The reasoning is clear: while we know very little about the coronavirus, we all know that transmission of the virus is more likely indoors than it is outdoors. While outdoor dining, for those where it is possible, has come into its own with many choosing the enjoy the great outdoors rather than venture inside restaurants this isn't a viable option for all premises.
But, with the furlough scheme coming to an end, we have no choice but to prove that indoor spaces can be made safe.
First off, food businesses will need to ensure that they are visibly following those safety guidelines outlined above – a nice visible bottle of hand sanitizer on the way in will certainly be a good omen for your would-be diners. Tables should be socially distanced and, although this will reduce the number of covers you can serve, it will keep guests safe.
Next, it will be essential to maintain a balance between the chatty lively atmosphere which makes eating out so tempting and the safely spaced out restaurant experience which you’ll need to provide if you want to keep the worries from your diner’s minds. Remember that balancing act when you set limits on the number of people you can let in.
When they do come in, encourage your customers to share their contact details with you – according to the government’s guidelines– to help your business support the NHS Track and Trace system.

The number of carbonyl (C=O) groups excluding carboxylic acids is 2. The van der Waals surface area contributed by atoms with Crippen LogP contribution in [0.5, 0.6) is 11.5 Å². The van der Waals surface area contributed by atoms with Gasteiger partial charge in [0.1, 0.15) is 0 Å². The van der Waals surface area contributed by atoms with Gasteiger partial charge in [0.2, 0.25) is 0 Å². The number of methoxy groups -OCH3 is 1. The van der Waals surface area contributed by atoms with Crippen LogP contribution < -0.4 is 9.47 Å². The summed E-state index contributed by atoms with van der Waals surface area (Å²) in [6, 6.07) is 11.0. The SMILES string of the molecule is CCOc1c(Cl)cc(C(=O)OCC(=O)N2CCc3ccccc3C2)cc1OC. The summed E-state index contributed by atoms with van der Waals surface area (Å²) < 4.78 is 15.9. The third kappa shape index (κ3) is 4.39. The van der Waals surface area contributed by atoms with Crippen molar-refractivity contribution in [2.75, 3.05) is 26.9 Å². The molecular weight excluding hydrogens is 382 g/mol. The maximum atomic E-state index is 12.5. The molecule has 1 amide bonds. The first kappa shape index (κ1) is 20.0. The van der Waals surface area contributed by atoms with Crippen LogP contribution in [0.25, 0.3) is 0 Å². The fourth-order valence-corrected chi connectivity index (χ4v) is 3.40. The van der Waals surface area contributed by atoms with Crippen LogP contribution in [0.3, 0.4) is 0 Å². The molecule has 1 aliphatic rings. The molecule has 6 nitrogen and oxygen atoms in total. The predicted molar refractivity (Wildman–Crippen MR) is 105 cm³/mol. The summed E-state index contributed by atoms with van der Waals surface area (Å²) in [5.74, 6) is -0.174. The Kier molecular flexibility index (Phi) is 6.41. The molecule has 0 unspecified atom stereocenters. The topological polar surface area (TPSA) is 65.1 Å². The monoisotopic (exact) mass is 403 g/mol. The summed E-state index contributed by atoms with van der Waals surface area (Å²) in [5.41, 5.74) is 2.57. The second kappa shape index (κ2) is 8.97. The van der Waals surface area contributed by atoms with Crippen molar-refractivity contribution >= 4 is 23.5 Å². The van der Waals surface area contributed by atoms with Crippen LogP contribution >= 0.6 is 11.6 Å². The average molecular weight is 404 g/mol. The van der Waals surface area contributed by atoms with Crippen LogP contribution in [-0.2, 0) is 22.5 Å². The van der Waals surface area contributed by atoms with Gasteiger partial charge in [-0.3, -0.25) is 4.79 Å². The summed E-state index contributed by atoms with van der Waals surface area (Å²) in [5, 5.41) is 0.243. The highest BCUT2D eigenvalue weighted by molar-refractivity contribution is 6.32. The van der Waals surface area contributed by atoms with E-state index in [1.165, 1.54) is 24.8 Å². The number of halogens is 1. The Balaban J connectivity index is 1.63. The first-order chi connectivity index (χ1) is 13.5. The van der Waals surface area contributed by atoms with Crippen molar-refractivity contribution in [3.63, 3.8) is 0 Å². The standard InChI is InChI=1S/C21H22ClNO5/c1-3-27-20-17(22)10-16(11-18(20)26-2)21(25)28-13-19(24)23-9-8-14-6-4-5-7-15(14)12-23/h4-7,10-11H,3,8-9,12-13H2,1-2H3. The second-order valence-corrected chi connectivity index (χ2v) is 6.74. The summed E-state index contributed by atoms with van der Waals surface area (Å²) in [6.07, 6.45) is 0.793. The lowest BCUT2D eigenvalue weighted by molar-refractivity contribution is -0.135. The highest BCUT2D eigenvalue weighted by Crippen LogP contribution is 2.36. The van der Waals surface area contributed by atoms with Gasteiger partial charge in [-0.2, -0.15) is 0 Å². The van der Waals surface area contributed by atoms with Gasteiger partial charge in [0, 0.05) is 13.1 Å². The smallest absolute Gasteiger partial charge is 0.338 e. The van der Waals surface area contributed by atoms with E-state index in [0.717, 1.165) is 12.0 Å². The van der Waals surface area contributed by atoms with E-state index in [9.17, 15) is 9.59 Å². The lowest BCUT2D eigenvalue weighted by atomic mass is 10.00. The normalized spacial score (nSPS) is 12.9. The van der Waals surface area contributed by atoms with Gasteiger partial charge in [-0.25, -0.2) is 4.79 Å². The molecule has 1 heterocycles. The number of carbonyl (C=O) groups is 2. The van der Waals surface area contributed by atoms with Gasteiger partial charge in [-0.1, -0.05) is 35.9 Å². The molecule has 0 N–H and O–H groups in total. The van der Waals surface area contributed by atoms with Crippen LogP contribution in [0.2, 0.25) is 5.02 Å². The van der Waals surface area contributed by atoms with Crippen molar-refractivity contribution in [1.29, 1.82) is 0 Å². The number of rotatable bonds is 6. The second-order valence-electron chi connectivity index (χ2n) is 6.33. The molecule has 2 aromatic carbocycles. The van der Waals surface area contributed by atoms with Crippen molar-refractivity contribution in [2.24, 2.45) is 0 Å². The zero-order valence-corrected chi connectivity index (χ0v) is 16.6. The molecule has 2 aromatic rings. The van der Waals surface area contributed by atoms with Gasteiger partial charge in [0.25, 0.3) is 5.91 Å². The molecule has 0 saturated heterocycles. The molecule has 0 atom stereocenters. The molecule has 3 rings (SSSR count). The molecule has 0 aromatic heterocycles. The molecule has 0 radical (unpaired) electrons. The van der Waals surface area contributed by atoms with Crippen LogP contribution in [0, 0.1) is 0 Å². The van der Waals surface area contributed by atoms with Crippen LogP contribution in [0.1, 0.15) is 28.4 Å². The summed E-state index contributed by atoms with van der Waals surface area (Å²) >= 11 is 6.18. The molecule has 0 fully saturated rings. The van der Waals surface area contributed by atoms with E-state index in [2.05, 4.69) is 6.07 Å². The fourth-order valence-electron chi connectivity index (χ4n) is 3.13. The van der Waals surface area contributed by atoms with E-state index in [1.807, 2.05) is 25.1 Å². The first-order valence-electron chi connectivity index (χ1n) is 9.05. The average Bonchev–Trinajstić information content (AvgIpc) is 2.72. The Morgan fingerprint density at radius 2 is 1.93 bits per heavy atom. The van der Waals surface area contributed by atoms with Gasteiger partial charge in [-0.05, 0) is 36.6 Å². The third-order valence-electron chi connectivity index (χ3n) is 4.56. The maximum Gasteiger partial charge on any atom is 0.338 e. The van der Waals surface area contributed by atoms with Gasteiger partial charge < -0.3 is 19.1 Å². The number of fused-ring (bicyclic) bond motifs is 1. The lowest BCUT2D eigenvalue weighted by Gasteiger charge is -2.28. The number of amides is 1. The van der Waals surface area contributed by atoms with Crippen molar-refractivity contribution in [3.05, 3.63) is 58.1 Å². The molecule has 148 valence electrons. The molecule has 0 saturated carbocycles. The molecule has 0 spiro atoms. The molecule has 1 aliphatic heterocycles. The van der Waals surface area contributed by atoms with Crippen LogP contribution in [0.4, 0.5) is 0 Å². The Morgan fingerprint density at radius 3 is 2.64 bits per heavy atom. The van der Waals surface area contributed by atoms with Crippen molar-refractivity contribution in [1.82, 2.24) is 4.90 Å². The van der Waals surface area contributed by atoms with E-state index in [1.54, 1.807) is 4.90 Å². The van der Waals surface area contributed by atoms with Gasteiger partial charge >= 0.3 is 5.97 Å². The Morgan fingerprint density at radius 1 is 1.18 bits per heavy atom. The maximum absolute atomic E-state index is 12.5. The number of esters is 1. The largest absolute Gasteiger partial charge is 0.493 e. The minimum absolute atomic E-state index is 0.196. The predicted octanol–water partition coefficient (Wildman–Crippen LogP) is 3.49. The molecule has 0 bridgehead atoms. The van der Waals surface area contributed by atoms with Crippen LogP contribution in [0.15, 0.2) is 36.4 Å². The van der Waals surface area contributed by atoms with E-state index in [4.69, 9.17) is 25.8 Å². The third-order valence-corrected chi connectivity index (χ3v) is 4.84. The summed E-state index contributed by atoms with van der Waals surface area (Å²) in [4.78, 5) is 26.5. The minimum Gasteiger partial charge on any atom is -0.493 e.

If you find yourself struggling to fill your tables, be sure to:
Take Advantage of the Government’s Schemes
This month, the government’s Eat Out to Help Out scheme aims to incentivise sit-down dining by paying for up to £10 of each customer’s meal at participating restaurants on Mondays, Tuesdays and Wednesdays. Find out if you qualify, here.
Rediscover Your Variety
After months of home-cooked-meals, and restricted takeaway menus, your customers are likely to be yearning for a taste of the variety they were used to before lockdown. While many restaurants have had to cut their menus down during the pandemic, it is more than likely that those who are able to safely recover the variety of their pre-COVID menus soonest will reap rewards.
To survive the new normal, you may need to adapt your current business model or maybe even find your niche in a fast-changing market, and fill it – quick.
We Can Help
With budgets strained and profits shrunken, we know that it’s a difficult time to think about investing in brand new catering equipment.
But those investments have never been more necessary. Now is the time to replace those appliances which, inactive for so many months, have finally given up the ghost. And now is the time to innovate, to invest in new and exciting appliances which might just help you stretch your menus and tempt your customers back to taste your latest culinary offerings.
Is now the time to lease to buy:
Commercial leasing or lease to buy agreements allow you to get your hands on your catering equipment while avoiding the upfront costs of outright purchase – then, after a few monthly payments, the equipment will be yours.
Or, to find some quality graded equipment:
When catering equipment is sent back to the manufacturer, they can’t resell it as new. Instead, the manufacturer must check the appliance over for damage and give it a grade – from A and B+ (for the best quality) to B, C and D (for the lower qualities) – before selling it on, second-hand as graded catering equipment. This all means that you could have a chance to bag a bargain.
Together, we will pull through and the hospitality industry will come back stronger than ever.